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Re: sufficent proof for primes ?

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  • bhelmes_1
    ... First, there was a small error in the program, i wrote for 4. p-1 instead of p+1, i corrected it. You are right, that my program does not detect any
    Message 1 of 50 , Aug 9, 2010
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      > Dear David,
      > >
      > > > > What is your "strong witness" A for the probable primality of
      > > > > p = 170141183460469231731687303715884105727 ?

      First, there was a small error in the program, i wrote for 4.
      p-1 instead of p+1, i corrected it.

      You are right, that my program does not detect any witness for this prime, because p+1=2^n.

      I have to exclude this special case.

      Nevertheless for this special kind of primes, there is a sufficent
      prime algorithm as you know.

      Greetings from the primes
      Bernhard
    • djbroadhurst
      ... [4] is meaningless, as it stands. You should write a double mod: 4. (1+x)^p = 1-x mod(x^2-a,p) ... There is no reason whatsoever to believe that [1] to [4]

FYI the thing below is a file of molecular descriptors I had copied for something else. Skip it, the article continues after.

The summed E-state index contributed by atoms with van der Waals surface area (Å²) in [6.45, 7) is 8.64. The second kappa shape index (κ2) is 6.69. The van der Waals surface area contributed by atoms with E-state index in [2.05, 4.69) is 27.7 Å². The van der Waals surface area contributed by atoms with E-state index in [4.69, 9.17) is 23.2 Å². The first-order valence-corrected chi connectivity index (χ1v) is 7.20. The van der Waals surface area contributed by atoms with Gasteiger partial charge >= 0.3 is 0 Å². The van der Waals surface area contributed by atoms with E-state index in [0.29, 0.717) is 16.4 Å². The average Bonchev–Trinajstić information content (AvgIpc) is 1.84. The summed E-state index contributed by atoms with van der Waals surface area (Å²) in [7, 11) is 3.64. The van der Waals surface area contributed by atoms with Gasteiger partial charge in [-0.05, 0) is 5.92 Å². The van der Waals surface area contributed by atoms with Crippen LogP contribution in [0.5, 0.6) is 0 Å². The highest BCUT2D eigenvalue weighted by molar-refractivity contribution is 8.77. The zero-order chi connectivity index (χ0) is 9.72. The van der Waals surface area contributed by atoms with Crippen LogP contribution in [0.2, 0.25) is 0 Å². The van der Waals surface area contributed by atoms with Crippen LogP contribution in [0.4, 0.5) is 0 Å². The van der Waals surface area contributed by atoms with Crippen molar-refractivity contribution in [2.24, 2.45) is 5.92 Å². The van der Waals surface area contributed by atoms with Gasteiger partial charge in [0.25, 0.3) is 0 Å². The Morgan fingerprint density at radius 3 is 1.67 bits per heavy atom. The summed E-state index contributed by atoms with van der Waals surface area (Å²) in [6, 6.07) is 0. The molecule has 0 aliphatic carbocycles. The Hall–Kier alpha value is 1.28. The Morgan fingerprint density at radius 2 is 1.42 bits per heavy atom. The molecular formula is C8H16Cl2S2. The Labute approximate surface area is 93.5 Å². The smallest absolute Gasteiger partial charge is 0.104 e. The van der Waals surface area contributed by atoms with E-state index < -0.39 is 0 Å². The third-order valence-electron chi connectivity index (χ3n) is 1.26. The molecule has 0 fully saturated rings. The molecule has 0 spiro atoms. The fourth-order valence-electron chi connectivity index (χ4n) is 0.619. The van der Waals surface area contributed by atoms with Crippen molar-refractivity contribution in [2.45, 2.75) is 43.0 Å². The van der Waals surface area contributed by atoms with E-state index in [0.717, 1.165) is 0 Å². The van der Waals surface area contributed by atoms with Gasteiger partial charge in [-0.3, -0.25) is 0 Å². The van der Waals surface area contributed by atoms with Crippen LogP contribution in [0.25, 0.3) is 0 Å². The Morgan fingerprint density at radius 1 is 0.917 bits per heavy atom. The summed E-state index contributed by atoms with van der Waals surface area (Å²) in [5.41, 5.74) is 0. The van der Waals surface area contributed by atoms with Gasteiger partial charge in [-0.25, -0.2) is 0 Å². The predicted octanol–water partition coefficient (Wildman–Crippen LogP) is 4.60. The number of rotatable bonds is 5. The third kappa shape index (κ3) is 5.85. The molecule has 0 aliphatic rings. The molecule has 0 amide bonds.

Message 50 of 50 , Sep 29, 2011
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        --- In primenumbers@yahoogroups.com,
        "bhelmes_1" <bhelmes@...> wrote:

        > 1. let a jacobi (a, p)=-1
        > 2. let a^(p-1)/2 = -1 mod p
        > 3. a^6 =/= 1 mod p
        > 4. (1+sqrt (a))^p = 1-sqrt (a)

        [4] is meaningless, as it stands.
        You should write a double mod:

        4. (1+x)^p = 1-x mod(x^2-a,p)

        > 1. Is it possible that there are other exceptions

        There is no reason whatsoever to believe that
        [1] to [4] establish that p is prime. Morevoer,
        some folk believe that, for every epsilon > 0,
        the number of pseudoprimes less than x may
        exceed x^(1-epsilon), for /sufficiently/ large x.

        > 2....
        > there is a cyclic order ...

        > 3....
        > there is a cyclic order ...

        The group of units (Z/nZ)* is /not/ cyclic
        if n has at least two distinct odd prime fators.

        David
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